Lots of folks are up in arms recently over the secondary ETF (Early Termination Fee) imposed by Google on those who purchased the Nexus One with a T-Mobile contract and then cancel the contract early. It has been ‘discovered’ that if you do so, you’ll pay T-Mobile’s termination fee of $200, as well as a $350 termination fee to Google, if you cancel your contract within 120 days.
You know my thoughts on ETFs to begin with. If you don’t want to pay it, don’t sign the contract, or just keep your commitment. I’m really surprised that people are so up-in-arms about this, too, honestly. In case you didn’t know, here’s two reasons for the Google ETF:
1. To prevent you from screwing them. You can buy the Google Nexus One for $530 without contract, or for $179 with a T-Mobile contract. If you cancel that T-Mobile contract, you’re in for $200, which is still $379 vs $530. Thus, Google’s additional $350 makes it so that it’s cheaper for you to just buy it unlocked in the first place, $729 vs $530.
2. Believe it or not, Google gets a commission when you sign up with T-Mobile. If you cancel or modify that contract within 6 months of activating it, T-Mobile has the ability to charge the commission back to Google. This is why online cell phone retailers such as WireFly and LetsTalk don’t let you mail in their rebates for 181 days (6 months + 1 day), and require you to keep your plan the same until then – to secure the commissions that made it possible for them to sell you the phone so much cheaper.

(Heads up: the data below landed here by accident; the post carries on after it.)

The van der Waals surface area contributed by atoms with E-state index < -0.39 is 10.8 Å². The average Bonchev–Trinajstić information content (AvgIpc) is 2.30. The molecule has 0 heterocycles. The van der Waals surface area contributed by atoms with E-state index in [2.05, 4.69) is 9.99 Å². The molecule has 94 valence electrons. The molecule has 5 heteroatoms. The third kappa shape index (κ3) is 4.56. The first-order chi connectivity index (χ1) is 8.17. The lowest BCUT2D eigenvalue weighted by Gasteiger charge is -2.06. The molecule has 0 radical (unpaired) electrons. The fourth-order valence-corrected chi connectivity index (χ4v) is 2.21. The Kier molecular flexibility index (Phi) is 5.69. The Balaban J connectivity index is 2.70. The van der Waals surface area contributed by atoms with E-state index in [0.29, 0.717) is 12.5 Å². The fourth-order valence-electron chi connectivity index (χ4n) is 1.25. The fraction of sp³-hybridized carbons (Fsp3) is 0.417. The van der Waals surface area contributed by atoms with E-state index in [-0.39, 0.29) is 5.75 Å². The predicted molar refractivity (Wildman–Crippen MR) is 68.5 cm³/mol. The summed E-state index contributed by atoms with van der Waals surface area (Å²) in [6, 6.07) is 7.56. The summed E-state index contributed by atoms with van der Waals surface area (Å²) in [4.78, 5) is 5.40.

Thus, if you sign up for a new T-Mobile contract on your Nexus One, and then break it, Google is not only out the difference in cost from the unlocked model to the locked model, but they’re out the commission that made the price difference possible. Hence the additional ETF.
Last, I hate to sound like a broken record, but if you don’t like it, don’t sign the contract. T-Mobile is one of the few carriers in the country that allow you to easily sign up for service without a contract, provided you bring your own equipment. If you’re so against contracts and ETFs, then don’t agree to them. Of course, you won’t get the handset so cheap, but then again, you’re unwilling to commit.
A similar instance is apartment complexes. They typically offer you a specified monthly rate, provided you agree to a multiple-month contract. The month-to-month rate, where you haven’t committed, is higher.